Whilst I have not been publishing each day on my original blog since Christmas Eve, and won’t for the rest of the year, I realised, thanks to an electronic reminder, that I have not published anything here for December.
The goal for this blog when I first set it up in September this year was to post at least once a month on Living beyond dementia™, and so, here goes for the last week of December 2015! Most of all, I want my last blog on this site to be about one of my biggest wishes of all, and one that I truly believe can and will change the experience of suffering from dementia, to one of Living beyond dementia™, for so many more.
There are many ups and downs of living beyond dementia, and as always, the best and the worst of ourselves, and others can surface, especially when the many myths and misperceptions of how one should or should not be living with dementia, or as many still prefer to think, only dying and suffering from it, as is the pathway many insist is the only possible way forward after a diagnosis. Mostly, it is the media and family care partners or supporters who watch us change (not fade away), and who insist we are all sufferers, as that is what happens to them as they watch us change and die, or is what helps them sell their ‘news’. Many who also tell us we have no right to ask for language that is respectful, meaning respectful on our terms and our experience, not their terms or experience.
There are even a few people with dementia who argue for their right to publicly label themselves (and therefore all of us) sufferers, and yes, of course, that must be ok, as we all have the right to express the moments when we suffer. But labelling ‘us’ publicly in this way, is unhelpful, for the many of us trying to live with and beyond, not only die from dementia. It ensures the majority of the experiences of others diagnosed with a dementia, starts from the notion there is only suffering ahead, rather than from the real possibility there is life, and even a good life to live after a diagnosis. It colours the experience negatively for us all.
The Prescribed Disengagement®™ handed out to us all, no matter what age we are when diagnosed is unhelpful, and I also believe to be unethical. It ensures those of us with dementia head down the road of suffering or sufferer and turns many into victims. It also ensures others see us as sufferers and victims.
In an article I read this week in the New York Times, The Real Victims of Victimhood by Arthur C. Brooks, it says:
“’Victimhood culture’ has now been identified as a widening phenomenon by mainstream sociologists. And it is impossible to miss the obvious examples all around us.”
Later on he says:
“Victims and their advocates always rely on free speech and open dialogue to articulate unpopular truths. They rely on free speech to assert their right to speak. Victimhood culture, by contrast, generally seeks to restrict expression in order to protect the sensibilities of its advocates. Victimhood claims the right to say who is and is not allowed to speak.“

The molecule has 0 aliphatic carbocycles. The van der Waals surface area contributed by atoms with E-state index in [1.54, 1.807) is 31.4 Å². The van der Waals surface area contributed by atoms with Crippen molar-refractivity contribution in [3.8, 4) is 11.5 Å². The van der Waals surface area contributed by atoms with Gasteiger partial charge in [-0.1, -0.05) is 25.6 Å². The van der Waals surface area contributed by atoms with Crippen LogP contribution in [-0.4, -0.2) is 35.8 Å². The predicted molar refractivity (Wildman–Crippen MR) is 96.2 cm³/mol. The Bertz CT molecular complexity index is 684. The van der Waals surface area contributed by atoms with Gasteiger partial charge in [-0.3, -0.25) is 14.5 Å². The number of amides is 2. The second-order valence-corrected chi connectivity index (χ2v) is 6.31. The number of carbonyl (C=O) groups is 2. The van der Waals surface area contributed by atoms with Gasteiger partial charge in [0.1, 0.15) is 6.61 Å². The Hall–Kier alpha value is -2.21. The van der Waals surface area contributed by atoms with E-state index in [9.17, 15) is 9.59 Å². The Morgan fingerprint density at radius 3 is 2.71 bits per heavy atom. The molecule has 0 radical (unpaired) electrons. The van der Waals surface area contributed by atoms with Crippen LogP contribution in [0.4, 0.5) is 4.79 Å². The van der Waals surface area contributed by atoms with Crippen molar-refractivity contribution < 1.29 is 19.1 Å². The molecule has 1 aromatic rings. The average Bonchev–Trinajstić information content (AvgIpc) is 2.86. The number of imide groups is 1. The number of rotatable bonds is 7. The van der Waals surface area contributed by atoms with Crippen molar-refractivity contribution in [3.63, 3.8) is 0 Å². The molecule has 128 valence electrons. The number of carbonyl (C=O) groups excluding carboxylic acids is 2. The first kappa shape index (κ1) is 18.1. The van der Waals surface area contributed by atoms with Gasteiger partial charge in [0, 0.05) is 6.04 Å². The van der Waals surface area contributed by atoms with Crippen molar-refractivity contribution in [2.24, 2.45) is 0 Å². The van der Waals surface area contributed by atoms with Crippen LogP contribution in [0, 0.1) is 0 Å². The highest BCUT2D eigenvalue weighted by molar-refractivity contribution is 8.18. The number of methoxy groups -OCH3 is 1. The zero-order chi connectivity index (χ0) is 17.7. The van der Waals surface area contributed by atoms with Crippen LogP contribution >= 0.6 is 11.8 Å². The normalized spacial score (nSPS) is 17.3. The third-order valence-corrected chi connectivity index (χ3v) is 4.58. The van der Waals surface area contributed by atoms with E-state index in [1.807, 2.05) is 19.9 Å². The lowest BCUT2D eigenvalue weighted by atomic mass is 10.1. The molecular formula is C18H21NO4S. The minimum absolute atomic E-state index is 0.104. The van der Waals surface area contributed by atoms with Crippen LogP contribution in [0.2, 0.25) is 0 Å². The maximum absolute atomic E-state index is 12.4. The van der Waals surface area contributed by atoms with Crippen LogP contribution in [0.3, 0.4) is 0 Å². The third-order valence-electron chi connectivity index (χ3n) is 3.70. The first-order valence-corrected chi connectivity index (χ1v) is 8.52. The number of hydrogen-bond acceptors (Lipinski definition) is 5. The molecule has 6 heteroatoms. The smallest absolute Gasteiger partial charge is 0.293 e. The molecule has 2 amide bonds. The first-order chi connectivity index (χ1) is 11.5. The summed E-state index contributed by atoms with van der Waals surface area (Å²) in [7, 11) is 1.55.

In light of this article, it would, I feel, be reasonable to suggest as I have done previously of my belief that the suffering pushed onto us and the taking over by care partners demands we become victims, and then that many of us take on the learned helplessness role, the same thing that happens to small children when we do too much for them. By constantly declaring we are all sufferers, it virtually ensures we become victims and further disables us, thereby encouraging us to take on learned helpless, and become much more demanding of others to ‘care for us’.
It is the voice of others, loudly declaring and arguing that we are all sufferers, and who seem most intent on trying to advocate for us rather than allowing us to speak for ourselves, and accepting that our experience may in fact, be different to theirs, who are doing us more harm than good as our advocates. In doing so, they support victimhood and further disable us; as if the symptoms of dementia are not enough to learn to live with.
So in closing my year of blogging on all of my sites, I will end with this poem A Christmas wish, written and published a few days ago on my other blog. As I feel it is so very important to all of us wanting to live beyond dementia, it is the best message I can leave you with…
Yes, I am suffering…
but only some of the time
not every moment of every day
not always from dementia
more often from the language of dementia
The symptoms of dementia
do not consume me
one hundred percent of the time
Only some moments
of some days
and definitely not all days
So why then must others
with and without dementia
exacerbate the suffering and stigma
By labelling me
ALL of the time?
Please do not label me a sufferer
This is my one and only